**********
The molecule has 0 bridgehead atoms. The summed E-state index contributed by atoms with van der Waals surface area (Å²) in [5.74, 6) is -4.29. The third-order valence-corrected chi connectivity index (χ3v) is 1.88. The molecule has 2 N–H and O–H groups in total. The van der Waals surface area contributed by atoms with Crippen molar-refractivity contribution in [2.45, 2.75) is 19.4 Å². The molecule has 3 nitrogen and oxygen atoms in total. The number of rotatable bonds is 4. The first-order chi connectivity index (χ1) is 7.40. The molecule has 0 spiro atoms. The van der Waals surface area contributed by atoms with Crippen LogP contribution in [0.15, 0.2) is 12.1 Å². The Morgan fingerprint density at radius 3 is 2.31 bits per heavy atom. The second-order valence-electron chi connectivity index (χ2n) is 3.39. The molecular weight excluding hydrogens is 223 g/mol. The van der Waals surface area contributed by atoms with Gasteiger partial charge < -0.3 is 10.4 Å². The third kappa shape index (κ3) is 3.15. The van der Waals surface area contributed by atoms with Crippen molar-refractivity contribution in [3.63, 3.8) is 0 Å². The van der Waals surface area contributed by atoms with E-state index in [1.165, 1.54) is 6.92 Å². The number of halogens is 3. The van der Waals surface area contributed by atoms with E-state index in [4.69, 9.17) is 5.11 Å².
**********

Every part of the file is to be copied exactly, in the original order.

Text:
The molecule has 0 bridgehead atoms. The summed E-state index contributed by atoms with van der Waals surface area (Å²) in [5.74, 6) is -4.29. The third-order valence-corrected chi connectivity index (χ3v) is 1.88. The molecule has 2 N–H and O–H groups in total. The van der Waals surface area contributed by atoms with Crippen molar-refractivity contribution in [2.45, 2.75) is 19.4 Å². The molecule has 3 nitrogen and oxygen atoms in total. The number of rotatable bonds is 4. The first-order chi connectivity index (χ1) is 7.40. The molecule has 0 spiro atoms. The van der Waals surface area contributed by atoms with Crippen LogP contribution in [0.15, 0.2) is 12.1 Å². The Morgan fingerprint density at radius 3 is 2.31 bits per heavy atom. The second-order valence-electron chi connectivity index (χ2n) is 3.39. The molecular weight excluding hydrogens is 223 g/mol. The van der Waals surface area contributed by atoms with Gasteiger partial charge < -0.3 is 10.4 Å². The third kappa shape index (κ3) is 3.15. The van der Waals surface area contributed by atoms with Crippen molar-refractivity contribution in [3.63, 3.8) is 0 Å². The van der Waals surface area contributed by atoms with E-state index in [1.165, 1.54) is 6.92 Å². The number of halogens is 3. The van der Waals surface area contributed by atoms with E-state index in [4.69, 9.17) is 5.11 Å².